The murder of George Floyd by police officer Derek Chauvin in Minneapolis last week sparked protests and justifiable outrage across the US. An alleged use of a counterfeit twenty dollar bill at a local deli enabled Chauvin to murder Floyd as Chauvin knelt on his neck for 8 minutes, despite Floyd’s cries of “I can’t breathe”. Ongoing protests broke out in opposition to unchecked police brutality and the systemic disregard of black lives under the banner of Black Lives Matter (BLM). The deployment of police in riot gear, indiscriminately tear gassing protestors and shooting rubber bullets, has exacerbated tensions.
“The Black Lives Matter movement materialised after the acquittal of George Zimmerman, who shot and killed 17 year-old Trayvon Martin for the crime of walking home carrying a packet of sweets.”
The BLM movement materialised after the acquittal of George Zimmerman, who shot and killed 17 year-old Trayvon Martin for the crime of walking home carrying a packet of sweets in 2012. Since then, numerous high profile killings of unarmed black Americans at the hands of police have garnered international attention and opposition, with countless more going unpublicised.
Floyd’s murder has sparked international solidarity protests and actions, among them a large demonstration in Dublin on June 1, which marched from the Spire to the American embassy. The current circumstances mean that organisers are learning to adapt activism to pandemic restrictions. This has led to an increased social media and digital presence and creative organisational tactics in order to ensure the safety of all those involved. The organisers involved marked Xs in chalk on the pavement to indicate two metres social distancing, and attendees wore masks in order to curb the spread of Covid-19.
“At USI congress in May 2020, much of the agenda was focused on strategies for mobilising people and effecting change online due to the pandemic.”
Students’ unions must play a role in supporting anti-racist activism on their respective campuses and on a national level. At the Union of Students in Ireland (USI) Congress in May 2020, much of the agenda focused on strategies for mobilising people and effecting change online due to the pandemic. USI President Lorna Fitzpatrick said that she would work on “ensuring campaigns are visible and inclusive across all platforms, whether that be in person or online,” as well as engaging in “conversations with organisations which are working on online campaigns” to ensure they meet this criteria. She stated that USI are “working on online campaigning” to guarantee that campaigns “will be as strong as they possibly can be” in light of the pandemic. Fitzpatrick also acknowledged and emphasised that “Covid-19 will change the way in which we operate quite drastically in some areas” and that noted that USI has a role to play in ensuring that students are feeding into various campaigns as they emerge.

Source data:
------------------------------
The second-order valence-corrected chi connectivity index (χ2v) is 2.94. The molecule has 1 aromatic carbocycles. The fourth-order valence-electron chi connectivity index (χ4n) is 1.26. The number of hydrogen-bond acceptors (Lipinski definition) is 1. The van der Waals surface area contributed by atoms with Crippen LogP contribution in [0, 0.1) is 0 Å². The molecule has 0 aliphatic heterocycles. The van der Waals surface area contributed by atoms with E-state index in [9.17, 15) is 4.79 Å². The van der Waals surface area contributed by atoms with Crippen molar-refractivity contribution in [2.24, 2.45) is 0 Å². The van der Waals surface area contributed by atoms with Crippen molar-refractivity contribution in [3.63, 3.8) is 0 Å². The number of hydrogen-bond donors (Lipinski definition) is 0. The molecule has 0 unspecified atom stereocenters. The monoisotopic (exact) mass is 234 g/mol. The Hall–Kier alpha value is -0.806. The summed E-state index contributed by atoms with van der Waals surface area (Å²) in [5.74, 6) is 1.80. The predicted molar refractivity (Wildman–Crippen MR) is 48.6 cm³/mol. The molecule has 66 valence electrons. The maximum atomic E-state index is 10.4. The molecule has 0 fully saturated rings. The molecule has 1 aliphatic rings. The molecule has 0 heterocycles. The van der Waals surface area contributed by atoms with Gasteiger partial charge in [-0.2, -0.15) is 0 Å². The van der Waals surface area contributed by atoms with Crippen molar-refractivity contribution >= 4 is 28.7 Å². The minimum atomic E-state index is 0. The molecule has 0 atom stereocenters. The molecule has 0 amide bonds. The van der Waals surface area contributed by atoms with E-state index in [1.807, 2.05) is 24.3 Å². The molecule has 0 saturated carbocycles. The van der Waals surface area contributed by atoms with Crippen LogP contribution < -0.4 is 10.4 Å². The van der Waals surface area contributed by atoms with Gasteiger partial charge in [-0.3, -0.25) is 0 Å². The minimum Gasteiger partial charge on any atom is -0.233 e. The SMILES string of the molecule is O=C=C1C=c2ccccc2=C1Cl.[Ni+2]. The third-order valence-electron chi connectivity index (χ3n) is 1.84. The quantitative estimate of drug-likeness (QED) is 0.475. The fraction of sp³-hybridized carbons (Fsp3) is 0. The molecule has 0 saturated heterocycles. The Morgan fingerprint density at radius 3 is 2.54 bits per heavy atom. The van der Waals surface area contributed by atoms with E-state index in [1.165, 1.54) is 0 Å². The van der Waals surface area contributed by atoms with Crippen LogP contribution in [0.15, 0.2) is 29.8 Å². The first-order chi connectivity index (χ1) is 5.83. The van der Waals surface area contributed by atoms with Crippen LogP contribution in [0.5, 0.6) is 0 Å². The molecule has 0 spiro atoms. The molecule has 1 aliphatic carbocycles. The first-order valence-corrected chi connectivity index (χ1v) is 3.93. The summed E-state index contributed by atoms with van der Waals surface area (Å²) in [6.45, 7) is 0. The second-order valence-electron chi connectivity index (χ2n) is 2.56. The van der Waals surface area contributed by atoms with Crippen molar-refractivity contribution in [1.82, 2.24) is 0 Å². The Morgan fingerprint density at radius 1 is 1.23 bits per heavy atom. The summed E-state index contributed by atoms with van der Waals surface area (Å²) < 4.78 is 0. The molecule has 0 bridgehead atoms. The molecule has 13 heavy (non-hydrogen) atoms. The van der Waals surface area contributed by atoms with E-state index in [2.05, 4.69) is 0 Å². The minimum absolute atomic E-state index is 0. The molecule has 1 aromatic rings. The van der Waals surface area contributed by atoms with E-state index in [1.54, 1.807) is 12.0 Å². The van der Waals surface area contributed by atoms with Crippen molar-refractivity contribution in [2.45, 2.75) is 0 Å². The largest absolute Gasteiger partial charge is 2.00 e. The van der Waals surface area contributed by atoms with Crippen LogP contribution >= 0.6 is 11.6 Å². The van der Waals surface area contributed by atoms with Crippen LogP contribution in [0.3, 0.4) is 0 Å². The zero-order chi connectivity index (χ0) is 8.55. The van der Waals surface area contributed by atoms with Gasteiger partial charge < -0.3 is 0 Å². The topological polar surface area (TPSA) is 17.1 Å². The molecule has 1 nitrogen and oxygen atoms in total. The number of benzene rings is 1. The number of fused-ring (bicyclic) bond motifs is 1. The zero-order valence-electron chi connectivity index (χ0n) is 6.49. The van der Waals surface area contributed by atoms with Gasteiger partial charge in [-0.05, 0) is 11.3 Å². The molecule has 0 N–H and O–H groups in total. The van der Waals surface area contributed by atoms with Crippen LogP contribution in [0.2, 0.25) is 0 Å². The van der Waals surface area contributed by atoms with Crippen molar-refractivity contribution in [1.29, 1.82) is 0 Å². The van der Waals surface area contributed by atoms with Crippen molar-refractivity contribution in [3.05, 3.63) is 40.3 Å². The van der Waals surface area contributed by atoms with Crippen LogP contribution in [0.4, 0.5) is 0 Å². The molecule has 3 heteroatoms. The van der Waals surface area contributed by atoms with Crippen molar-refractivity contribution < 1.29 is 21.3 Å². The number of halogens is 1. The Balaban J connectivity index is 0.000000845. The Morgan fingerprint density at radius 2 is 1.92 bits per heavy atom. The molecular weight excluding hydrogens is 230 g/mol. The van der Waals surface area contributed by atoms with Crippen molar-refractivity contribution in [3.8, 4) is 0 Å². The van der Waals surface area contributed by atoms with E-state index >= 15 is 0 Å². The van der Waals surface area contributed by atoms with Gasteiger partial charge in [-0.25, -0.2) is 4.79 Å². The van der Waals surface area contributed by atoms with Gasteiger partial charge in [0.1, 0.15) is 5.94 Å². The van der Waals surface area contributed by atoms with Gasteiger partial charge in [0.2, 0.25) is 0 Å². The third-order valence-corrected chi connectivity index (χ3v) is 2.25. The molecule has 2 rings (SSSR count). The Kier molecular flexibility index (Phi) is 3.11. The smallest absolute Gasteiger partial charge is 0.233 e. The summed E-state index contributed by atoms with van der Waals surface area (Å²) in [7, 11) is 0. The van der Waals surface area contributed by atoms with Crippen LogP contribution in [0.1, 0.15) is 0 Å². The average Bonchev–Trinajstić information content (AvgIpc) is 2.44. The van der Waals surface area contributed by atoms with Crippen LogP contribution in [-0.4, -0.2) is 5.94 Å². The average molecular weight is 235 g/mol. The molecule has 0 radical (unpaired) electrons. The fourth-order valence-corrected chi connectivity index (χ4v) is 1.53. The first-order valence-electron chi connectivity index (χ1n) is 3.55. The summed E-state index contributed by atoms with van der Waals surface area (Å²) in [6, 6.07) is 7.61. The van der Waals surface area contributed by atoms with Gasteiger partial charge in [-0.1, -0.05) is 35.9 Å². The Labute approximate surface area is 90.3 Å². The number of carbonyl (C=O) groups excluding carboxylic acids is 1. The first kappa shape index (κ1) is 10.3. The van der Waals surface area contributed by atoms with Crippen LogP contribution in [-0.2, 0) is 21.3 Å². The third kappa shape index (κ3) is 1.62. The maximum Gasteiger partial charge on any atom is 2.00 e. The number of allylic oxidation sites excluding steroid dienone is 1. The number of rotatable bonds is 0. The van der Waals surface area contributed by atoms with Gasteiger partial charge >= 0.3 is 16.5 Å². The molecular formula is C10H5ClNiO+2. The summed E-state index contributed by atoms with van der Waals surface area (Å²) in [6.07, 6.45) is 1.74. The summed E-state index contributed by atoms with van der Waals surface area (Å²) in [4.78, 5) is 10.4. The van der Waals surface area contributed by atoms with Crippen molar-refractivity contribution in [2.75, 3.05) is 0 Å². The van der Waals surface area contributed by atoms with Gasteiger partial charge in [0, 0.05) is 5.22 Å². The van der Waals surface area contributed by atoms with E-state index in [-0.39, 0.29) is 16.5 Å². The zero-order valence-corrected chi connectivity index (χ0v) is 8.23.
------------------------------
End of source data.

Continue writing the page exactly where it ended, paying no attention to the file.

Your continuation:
While numerous Trinity students attended the demonstration on June 1, the lack of official engagement from Trinity College Dublin Students’ Union (TCDSU) or USI was noticeable. The minimal social media presence from TCDSU, and indeed, other students’ unions is disappointing. In the days before the Dublin protest, only two students’ unions from Ireland’s seven universities – TCDSU and Maynooth Students’ Union (MSU) – issued statements on social media expressing solidarity with the movement, and neither of these publicly shared, supported or engaged with the protest that took place on Monday.